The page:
But the prototype brought Smith to tears, she said. While it doesn't help paint stars any faster, the rack -- or racks, because more of them are bound to be made -- let volunteers dry and transport stars more easily. Because they are not brushing against each other, the stars won't scratch each others' paint. Also, placing stars around a community will get easier.
"One of the things we asked for was the ability to put this in the back of a pickup truck," Smith said. "That way we can hand out stars to people who are posting them."
Making the prototype gave the three a first-hand example of what their careers in engineering will be like.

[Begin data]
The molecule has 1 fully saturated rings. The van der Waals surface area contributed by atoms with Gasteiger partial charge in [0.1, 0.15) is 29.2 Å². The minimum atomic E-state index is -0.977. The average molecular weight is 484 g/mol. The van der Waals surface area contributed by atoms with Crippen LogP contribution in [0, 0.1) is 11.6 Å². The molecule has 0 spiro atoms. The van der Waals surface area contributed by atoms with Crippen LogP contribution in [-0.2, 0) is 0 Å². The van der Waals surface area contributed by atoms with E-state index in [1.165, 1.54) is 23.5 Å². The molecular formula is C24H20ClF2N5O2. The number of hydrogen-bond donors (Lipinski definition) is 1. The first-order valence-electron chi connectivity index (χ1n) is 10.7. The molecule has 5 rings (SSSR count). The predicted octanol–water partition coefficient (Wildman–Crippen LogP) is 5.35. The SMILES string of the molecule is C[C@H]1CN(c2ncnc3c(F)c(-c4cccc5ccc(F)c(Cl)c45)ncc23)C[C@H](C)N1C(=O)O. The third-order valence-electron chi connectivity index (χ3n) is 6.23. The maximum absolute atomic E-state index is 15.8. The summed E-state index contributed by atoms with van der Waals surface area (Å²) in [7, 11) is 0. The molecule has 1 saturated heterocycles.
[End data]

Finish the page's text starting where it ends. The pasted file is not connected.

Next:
Moritz is bound for the University of Arkansas's school of architecture and will go from drying racks to buildings. Coffee, who along with Moritz is a drafter at Stewart and Neece Land Surveying, is working to become an industrial engineer. Fresh off graduation, Paylor is applying for a local design job.
Though the students knew they were working on a community service project, the impact only recently hit them.
"Finding out this was going international was pretty overwhelming," Paylor said. "I never thought it would do anything like that."
The racks are bound for areas damaged by Hurricane Sandy, the flood-damaged Minot, N.D., and Newtown, Conn., the site of the Sandy Hook Elementary School shooting.
"That rack is going to travel more than I ever have," Moritz said.
During Tuesday's ceremony honoring Michael Moritz, Travis Coffee and Keith Paylor, other students earned awards from MSSU's service learning program: